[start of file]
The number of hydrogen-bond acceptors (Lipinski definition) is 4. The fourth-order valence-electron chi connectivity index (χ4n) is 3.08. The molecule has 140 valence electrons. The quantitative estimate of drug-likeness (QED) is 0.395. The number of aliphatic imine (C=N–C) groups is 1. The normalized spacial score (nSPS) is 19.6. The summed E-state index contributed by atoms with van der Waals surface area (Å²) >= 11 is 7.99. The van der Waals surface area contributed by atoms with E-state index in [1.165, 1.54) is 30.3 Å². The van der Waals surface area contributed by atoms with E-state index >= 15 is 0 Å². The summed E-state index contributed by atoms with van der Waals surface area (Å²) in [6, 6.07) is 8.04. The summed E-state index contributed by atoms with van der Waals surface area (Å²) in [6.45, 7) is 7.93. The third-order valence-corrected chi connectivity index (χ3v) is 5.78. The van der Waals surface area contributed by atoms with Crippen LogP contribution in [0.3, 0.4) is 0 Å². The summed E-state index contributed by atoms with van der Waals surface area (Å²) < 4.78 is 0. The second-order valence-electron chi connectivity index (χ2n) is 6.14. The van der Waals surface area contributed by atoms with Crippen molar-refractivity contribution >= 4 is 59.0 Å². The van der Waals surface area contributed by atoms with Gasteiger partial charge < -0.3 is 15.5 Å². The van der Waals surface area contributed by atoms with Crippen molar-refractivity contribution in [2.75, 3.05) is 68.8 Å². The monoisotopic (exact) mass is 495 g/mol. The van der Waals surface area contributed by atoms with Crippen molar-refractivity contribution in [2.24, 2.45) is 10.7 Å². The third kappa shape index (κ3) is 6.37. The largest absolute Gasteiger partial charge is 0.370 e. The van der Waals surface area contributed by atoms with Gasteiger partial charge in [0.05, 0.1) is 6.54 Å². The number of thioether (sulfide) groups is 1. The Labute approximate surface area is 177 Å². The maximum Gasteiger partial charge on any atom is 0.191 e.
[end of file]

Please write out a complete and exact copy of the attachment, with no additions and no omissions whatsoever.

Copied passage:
The number of hydrogen-bond acceptors (Lipinski definition) is 4. The fourth-order valence-electron chi connectivity index (χ4n) is 3.08. The molecule has 140 valence electrons. The quantitative estimate of drug-likeness (QED) is 0.395. The number of aliphatic imine (C=N–C) groups is 1. The normalized spacial score (nSPS) is 19.6. The summed E-state index contributed by atoms with van der Waals surface area (Å²) >= 11 is 7.99. The van der Waals surface area contributed by atoms with E-state index in [1.165, 1.54) is 30.3 Å². The van der Waals surface area contributed by atoms with E-state index >= 15 is 0 Å². The summed E-state index contributed by atoms with van der Waals surface area (Å²) in [6, 6.07) is 8.04. The summed E-state index contributed by atoms with van der Waals surface area (Å²) in [6.45, 7) is 7.93. The third-order valence-corrected chi connectivity index (χ3v) is 5.78. The van der Waals surface area contributed by atoms with Crippen LogP contribution in [0.3, 0.4) is 0 Å². The summed E-state index contributed by atoms with van der Waals surface area (Å²) < 4.78 is 0. The second-order valence-electron chi connectivity index (χ2n) is 6.14. The van der Waals surface area contributed by atoms with Crippen molar-refractivity contribution >= 4 is 59.0 Å². The van der Waals surface area contributed by atoms with Gasteiger partial charge < -0.3 is 15.5 Å². The van der Waals surface area contributed by atoms with Crippen molar-refractivity contribution in [2.75, 3.05) is 68.8 Å². The monoisotopic (exact) mass is 495 g/mol. The van der Waals surface area contributed by atoms with Crippen molar-refractivity contribution in [2.24, 2.45) is 10.7 Å². The third kappa shape index (κ3) is 6.37. The largest absolute Gasteiger partial charge is 0.370 e. The van der Waals surface area contributed by atoms with Gasteiger partial charge in [0.05, 0.1) is 6.54 Å². The number of thioether (sulfide) groups is 1. The Labute approximate surface area is 177 Å². The maximum Gasteiger partial charge on any atom is 0.191 e.